Defense analyst David Perry of the Canadian Global Affairs Institute has estimated Canada would need to spend about $16 billion more per year on defense to meet NATO’s target. It currently spends about $30 billion per year.

“There’s no kind of easy, quick solution where the government waves a magic wand and we’re at two per cent,” Perry said.

A Scotiabank analysis suggests the current political landscape makes it hard to see how the Liberals could reach NATO’s spending targets in the short term.

Defense spending was only one area of ​​focus for NATO and G7 leaders, whose final communiqués blasted Moscow and vowed further support for Ukraine.

NATO leaders called on Moscow to immediately instigate a ceasefire in Ukraine, and warned of “severe consequences” should Russia use chemical or biological weapons.

Their communiqué also took aim at recent comments by Chinese officials about the war in Ukraine and NATO, and called on Beijing to “cease amplifying the Kremlin’s false narratives” and work toward a peaceful resolution to the conflict.

Europe faces its biggest security threat since the Second World War due to Russia’s invasion of Ukraine, an attack that has killed hundreds of civilians and thousands of soldiers, and displaced 10 million people since the fighting started one month ago.

Earlier in the day, Ukrainian President Volodymyr Zelenskyy delivered an urgent plea for military aid to NATO leaders, pointedly chastising them for failing to do everything possible to help his country.

Zelenskyy repeated his request for NATO to enforce a no-fly zone over Ukrainian airspace to protect his people from Russian bombs and missiles — an ask that NATO’s secretary general has ruled out.

In the text of his address posted to his official website, Zelenskyy also criticized NATO members for failing to provide a clear response to his previous plea, or to subsequent requests for fighter jets and tanks to bolster his forces.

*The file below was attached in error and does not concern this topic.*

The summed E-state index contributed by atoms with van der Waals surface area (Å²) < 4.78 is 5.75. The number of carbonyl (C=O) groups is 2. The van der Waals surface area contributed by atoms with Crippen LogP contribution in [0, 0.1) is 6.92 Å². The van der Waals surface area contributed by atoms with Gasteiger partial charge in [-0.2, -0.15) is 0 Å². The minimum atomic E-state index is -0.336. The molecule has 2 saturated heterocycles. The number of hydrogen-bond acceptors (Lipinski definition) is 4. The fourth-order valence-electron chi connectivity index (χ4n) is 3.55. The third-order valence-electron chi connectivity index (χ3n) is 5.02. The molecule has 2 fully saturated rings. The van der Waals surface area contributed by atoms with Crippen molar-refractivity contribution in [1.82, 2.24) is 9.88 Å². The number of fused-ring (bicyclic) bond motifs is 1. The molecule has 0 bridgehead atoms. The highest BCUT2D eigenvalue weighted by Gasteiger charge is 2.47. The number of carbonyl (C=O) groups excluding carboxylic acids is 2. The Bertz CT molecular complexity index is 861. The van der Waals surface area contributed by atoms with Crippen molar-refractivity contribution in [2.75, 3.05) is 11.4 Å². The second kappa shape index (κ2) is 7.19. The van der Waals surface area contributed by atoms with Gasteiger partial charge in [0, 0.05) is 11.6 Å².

Zelenskyy didn’t blame NATO for the war in his country, but his remarks suggested deep frustration with the seeming lack of political will among alliance members to provide Ukraine all the weapons needed to fend of Putin’s forces and prevent further deaths.

“Ukraine is very much waiting, awaiting real action, real security guarantees, from those whose word is trustworthy, and whose actions can keep the peace,” reads Zelenskyy’s posted remarks.

Trudeau indicated during his news conference that Canada is looking at buying and sending more weapons to Ukraine after Defense Minister Anita Anand indicated earlier this month that the Canadian Armed Forces’ own stockpile has been tapped out.

“As President Zelenskyy has been asking for various new pieces of equipment, we’re looking to see what we can send,” he said.

“We’re also committed to looking at procuring that equipment directly for the Ukrainians in other ways by working with allies and making investments necessary.”

This report by The Canadian Press was first published March 24, 2022.